Personal presence is that natural, unforced quality we recognise in people who are confident, comfortable in their own skins and true to themselves
We have all met people with presence – those individuals we feel drawn to. They are noticed, listened to, respected, trusted and followed.
Whether or not the word presence comes to mind, we know it when we see it – in individuals who are confident and inspire confidence, who convey positive energy and above all, who engender trust with their authenticity.
They may have charisma, but equally they may be quiet and unassuming. Whatever their style, they make us identify with them in some way.
So presence is not just for the powerful, the business magnates or the so-called ‘celebrities’. We are all born with it – an unselfconscious, sense of who we are.
Young children have presence in abundance – they are very much their own person. But as they get older and more aware of the world, they often lose that self-confidence and conviction. With age comes an awareness of what is deemed ‘acceptable’. They respond to the expectations of others and – for good or ill – adapt to meet the situation.
This is normal – a rite of passage we all face as our world becomes more complex. We have to adapt in order to function at home, at school and in the workplace. However, if we constantly hide behind a mask we become a cipher – unreadable. And if we pretend to be something we’re not, we appear to be ‘trying too hard’. This becomes an issue when others need to trust what we do and say.
‘What’ we say and ‘how’ we say it need to be aligned if others are to put their trust in us. The ‘what’ is relatively straightforward but how we say it and communicate our true belief in what we say is not. Being true to ourselves is something we cannot fake.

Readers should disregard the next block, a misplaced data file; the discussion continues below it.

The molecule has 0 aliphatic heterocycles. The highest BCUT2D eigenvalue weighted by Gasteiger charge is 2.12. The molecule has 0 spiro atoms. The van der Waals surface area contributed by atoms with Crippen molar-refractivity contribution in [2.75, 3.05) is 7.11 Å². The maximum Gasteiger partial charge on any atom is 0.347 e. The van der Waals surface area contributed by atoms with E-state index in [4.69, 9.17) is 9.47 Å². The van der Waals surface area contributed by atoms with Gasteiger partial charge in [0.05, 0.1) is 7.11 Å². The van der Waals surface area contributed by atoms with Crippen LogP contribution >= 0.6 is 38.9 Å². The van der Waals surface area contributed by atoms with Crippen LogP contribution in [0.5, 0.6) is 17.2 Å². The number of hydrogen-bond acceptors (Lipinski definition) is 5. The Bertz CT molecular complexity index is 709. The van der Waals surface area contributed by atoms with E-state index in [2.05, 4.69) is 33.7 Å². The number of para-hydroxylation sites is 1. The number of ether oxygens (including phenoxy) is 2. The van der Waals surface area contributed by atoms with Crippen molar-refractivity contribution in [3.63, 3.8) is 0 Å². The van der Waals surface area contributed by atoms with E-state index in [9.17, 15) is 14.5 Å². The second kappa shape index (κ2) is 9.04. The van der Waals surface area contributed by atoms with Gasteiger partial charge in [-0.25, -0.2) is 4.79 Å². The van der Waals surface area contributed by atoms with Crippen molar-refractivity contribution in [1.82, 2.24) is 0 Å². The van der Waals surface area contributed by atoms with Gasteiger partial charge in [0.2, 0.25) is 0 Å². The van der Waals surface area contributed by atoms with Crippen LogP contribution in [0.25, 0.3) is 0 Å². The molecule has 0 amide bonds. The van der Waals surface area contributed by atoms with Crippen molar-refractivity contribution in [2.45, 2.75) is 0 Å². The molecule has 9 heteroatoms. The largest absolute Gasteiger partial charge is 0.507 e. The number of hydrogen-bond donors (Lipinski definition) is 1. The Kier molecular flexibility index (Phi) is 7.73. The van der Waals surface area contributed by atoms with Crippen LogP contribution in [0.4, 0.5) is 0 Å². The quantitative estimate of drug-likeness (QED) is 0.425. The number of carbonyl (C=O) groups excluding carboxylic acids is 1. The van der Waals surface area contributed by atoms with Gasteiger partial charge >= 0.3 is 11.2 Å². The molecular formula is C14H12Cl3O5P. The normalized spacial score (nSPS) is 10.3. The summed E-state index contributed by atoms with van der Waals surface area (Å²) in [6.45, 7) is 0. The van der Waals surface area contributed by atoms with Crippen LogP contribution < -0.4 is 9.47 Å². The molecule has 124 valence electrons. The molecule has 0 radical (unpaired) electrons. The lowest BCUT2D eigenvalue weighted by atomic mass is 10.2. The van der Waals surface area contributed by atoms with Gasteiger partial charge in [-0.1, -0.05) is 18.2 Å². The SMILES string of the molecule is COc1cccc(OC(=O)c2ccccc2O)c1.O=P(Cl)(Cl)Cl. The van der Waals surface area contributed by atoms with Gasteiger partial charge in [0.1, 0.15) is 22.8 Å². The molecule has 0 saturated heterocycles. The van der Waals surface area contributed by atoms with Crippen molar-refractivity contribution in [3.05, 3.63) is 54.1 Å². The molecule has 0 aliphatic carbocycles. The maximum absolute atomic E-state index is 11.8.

It’s not an act
In my view, personal presence is a natural, unforced quality. When you are open and engage people they can see who you are. They may not agree with everything you say but they will understand your intention, know that you are real and sincere.
Our belief in ourselves and what we are saying, our integrity and our intentions can all be read in our non-verbal behaviours – our physical stability, posture, breathing, facial expression, instinctive use of personal space, the energy we display and more.
Presence arises from being balanced and grounded in our own beliefs. It is being aligned with what we stand for that gives us weight. The suggestion that a person can have presence just by learning various body language tricks misses the point. In fact, attempting that will have the opposite effect. It will simply look and feel contrived – something that people recoil from instinctively and just won’t trust.
People follow those who they feel have a genuine, heartfelt intention. Leaders with presence have authority and gravitas. They are authentic, comfortable in their own skin. They draw others towards them, put them at ease and enable them to feel confident and willing to contribute. They are instinctively trusted.
Personal presence is ‘God-given’. We all come into the world with presence but so often we lose it. What we have to do as adults is rediscover how to be present.